As kids grow up, they’re constantly learning. They watch their parents to learn about social skills, go to school for their education and copy what they admire about their friends. It all forms who they are, so it’s important to teach them as much as possible at home so they’re prepared when they step out into the world.
Money is something kids don’t usually handle at a young age, but that should change. The more experience they get interacting with money, the wiser they’ll be when they get their first few paychecks in the years to come.
Check out these ten fun money activities to help kids understand values and counting techniques. They’re so much fun, your kids won’t feel like they’re stuck in class. They also don’t require you to use a ton of money, so anyone on a budget can use them at home.
1. Create Coffee Can Wish Buckets
Ask your kids what they wish they could buy. Let them list everything from tiny toy cars to a mansion with a pool. Give them magazines or printed out pictures of those things and let them cut them out. Throw in some markers for extra coloring fun and tape everything to their cans.
Set the cans up across the room and see who can toss the most coins into their cans in a certain amount of time. Your kids will learn that they need money to get what they want, but through a fun activity.
2. Read Money-Themed Books
Younger kids may prefer some story time with their parents. The key is to find educational and entertaining books based on your kids’ ages. A wordy book will bore a young kid and a picture book will feel insulting to an older kid.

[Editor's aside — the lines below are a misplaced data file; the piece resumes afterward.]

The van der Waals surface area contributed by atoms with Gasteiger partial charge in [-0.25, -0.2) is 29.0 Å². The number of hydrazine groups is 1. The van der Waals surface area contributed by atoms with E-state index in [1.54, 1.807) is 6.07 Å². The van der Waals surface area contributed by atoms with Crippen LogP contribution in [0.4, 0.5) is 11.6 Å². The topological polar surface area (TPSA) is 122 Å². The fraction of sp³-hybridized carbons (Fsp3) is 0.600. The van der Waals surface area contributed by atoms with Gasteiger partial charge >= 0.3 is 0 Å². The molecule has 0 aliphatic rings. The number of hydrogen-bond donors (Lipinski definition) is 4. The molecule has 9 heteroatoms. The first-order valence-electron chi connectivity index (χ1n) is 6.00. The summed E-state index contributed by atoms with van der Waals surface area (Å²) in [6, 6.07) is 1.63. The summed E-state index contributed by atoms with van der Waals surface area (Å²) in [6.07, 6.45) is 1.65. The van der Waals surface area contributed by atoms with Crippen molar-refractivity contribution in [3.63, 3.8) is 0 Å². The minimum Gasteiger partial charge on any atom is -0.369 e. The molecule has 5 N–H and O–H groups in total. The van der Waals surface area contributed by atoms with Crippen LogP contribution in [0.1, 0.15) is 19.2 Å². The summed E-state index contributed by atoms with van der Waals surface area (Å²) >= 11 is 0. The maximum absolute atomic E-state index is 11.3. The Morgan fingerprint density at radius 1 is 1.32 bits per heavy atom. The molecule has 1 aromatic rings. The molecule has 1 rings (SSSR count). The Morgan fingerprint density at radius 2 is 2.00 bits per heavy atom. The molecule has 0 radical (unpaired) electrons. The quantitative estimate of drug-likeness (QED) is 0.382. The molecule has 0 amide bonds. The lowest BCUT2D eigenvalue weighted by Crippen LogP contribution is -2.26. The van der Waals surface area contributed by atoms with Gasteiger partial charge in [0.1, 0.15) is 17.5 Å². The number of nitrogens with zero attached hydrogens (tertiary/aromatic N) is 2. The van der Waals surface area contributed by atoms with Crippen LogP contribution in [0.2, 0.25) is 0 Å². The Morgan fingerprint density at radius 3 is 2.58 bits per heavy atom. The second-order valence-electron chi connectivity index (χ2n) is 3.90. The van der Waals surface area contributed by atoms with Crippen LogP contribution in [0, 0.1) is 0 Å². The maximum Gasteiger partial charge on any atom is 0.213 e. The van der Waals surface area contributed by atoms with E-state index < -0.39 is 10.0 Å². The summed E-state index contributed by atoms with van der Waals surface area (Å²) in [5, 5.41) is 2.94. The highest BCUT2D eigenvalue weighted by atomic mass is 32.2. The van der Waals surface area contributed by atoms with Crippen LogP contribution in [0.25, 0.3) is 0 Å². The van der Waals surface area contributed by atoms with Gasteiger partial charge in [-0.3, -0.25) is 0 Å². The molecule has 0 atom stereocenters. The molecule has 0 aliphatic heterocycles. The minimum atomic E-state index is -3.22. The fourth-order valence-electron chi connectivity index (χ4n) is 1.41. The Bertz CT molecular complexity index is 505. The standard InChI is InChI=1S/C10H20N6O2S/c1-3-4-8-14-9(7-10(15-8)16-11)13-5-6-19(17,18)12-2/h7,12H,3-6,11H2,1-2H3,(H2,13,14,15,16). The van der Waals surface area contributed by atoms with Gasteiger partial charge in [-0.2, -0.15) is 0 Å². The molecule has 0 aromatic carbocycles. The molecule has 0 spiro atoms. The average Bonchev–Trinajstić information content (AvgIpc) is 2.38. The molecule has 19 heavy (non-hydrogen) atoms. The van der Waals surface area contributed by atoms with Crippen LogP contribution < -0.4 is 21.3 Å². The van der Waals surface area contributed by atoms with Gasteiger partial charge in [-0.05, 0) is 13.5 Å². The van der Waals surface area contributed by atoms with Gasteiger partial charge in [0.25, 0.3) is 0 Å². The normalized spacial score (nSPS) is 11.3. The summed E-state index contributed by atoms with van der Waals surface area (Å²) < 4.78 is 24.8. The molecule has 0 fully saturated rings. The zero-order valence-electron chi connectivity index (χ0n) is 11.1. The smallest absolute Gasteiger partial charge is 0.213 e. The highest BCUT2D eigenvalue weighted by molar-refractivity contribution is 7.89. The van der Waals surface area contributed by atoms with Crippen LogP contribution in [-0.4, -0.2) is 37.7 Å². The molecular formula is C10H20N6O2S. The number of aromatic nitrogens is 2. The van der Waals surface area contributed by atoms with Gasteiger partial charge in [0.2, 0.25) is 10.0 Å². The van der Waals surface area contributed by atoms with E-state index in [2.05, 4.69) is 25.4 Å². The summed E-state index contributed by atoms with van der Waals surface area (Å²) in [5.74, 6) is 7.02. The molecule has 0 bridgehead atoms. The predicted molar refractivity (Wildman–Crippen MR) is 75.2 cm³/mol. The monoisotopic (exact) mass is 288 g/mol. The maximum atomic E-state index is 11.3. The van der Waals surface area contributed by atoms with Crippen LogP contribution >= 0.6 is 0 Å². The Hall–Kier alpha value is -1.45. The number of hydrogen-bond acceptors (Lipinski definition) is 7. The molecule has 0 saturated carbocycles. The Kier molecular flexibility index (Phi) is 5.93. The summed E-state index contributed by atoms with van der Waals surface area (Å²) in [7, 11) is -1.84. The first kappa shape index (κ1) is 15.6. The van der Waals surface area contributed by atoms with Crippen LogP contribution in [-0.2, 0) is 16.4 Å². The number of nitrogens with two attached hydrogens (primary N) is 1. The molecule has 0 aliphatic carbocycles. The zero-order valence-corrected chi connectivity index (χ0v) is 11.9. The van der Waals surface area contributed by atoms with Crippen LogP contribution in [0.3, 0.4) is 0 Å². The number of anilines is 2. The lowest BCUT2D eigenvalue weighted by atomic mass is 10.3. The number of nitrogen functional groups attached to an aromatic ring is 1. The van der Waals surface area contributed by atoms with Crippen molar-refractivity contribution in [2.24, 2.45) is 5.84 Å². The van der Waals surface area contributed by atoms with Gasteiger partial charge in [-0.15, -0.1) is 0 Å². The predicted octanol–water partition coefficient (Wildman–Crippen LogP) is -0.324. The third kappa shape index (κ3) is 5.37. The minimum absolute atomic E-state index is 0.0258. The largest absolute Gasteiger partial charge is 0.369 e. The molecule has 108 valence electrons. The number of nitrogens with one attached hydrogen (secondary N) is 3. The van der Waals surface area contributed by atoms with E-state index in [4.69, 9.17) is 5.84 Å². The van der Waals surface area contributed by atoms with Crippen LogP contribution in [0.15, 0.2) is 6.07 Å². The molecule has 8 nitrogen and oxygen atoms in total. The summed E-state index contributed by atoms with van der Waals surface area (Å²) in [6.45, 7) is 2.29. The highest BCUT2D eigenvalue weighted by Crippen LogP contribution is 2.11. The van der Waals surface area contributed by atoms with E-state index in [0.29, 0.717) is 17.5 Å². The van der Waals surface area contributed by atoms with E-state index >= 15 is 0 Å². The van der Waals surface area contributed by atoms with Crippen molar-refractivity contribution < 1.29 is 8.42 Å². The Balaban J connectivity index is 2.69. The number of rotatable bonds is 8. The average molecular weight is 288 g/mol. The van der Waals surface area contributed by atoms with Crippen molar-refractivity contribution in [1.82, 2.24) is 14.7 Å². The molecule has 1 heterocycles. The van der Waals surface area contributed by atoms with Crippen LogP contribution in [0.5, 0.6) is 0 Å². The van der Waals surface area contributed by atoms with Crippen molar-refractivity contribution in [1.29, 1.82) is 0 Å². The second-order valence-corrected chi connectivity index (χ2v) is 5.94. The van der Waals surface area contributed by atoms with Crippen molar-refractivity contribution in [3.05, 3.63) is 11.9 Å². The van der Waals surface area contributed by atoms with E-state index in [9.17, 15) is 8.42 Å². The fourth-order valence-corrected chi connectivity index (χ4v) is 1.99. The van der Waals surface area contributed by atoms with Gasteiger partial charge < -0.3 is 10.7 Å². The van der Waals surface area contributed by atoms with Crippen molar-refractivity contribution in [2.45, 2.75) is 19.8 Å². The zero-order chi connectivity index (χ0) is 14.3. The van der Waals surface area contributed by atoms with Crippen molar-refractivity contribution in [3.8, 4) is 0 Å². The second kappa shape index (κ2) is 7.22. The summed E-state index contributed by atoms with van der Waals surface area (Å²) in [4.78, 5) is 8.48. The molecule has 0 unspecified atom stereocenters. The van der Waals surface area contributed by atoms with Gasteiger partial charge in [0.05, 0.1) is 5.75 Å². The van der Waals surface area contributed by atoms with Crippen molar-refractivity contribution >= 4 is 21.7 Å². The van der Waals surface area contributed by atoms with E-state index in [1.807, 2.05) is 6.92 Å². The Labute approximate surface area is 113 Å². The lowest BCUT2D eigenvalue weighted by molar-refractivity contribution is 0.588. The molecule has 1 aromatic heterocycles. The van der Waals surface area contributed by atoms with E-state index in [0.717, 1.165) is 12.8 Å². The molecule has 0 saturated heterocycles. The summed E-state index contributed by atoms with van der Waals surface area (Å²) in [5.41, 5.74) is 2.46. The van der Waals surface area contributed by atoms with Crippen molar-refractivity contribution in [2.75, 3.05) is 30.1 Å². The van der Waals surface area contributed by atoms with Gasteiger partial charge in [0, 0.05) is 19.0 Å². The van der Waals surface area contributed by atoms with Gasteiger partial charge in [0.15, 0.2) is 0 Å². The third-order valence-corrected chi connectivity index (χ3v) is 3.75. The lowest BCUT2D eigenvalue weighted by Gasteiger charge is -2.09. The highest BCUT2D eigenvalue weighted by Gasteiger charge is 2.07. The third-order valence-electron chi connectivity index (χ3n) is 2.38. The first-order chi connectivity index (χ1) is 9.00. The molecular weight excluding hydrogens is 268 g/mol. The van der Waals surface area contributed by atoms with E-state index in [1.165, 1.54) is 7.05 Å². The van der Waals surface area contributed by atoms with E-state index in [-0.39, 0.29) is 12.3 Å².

3. Play Penny Games
Pennies are the easiest coins for kids to play with because they’re cheap. Find a few at the bottom of your purse or spare kitchen drawer and play a few penny games to teach your kids about the coin. The memories of the games will help them remember what the penny looks like and how much it’s worth.
4. Set Up a Fake Store
Another aspect of money that’s important for grade school kids to learn is budgeting. Set up a fake store using toys and game board money. Give your kids a certain amount of dollars and tell them they must buy everything on your list with that money. They’ll learn how to budget and buy what they need, rather than splurge on things they want.
5. Start a Coin Collection
Coin collections teach kids about the monetary value of coins and the historic value. It gives them an in-depth lesson on coins, so start a coin collection and teach them the terminology by collecting the coins around your home. As they get older, they may pursue a coin collection passion or travel to coin shows to expand their knowledge.
6. Color Coins and Add Them
Spread out coins on your kitchen table and cover them with pieces of paper. Kids can color over the coins to trace them in all their favorite colors. When they finish, teach them how to add them all up. It’s a lesson about how adding or taking away coins from their colorful collage changes what their final total is.
7. Create an Adding Race
Line up a row of coins in front of each of your kids. Start a timer and ask them to add up each of those coins on a piece of paper with a crayon or marker. Whoever gets the right total the fastest wins an extra scoop of ice cream for dessert or fifteen more minutes with their favorite electronic device.
8. Clean Your Old Coins
Kids might think that older coins lose their value because many people use them, but that’s not true. Clean your old coins together by mixing vinegar and lemon juice, plus a little bit of salt. The grime comes right off, revealing the shiny coin hidden underneath that’s still worth every cent.
9. Roll the Dice
Pile up coins in the middle of a table and give your kids paper and pencils. Roll a set of dice and call out the total. Whoever adds up that total with the coins on the table wins!
10. Match Coins and Letters
Trace out the first letter of each coin on your table and make them extra large. Challenge your kids to line each letter with the matching coin, like lining a Q with quarters, until they cover all the letters.
Think About Your Kid’s Personalities
Depending on what your kids enjoy doing, pick out the games they’ll like. Coloring, matching and racing all make adding coins more fun. Engaging your kids with something fun always makes more of an impression when they’re learning something new.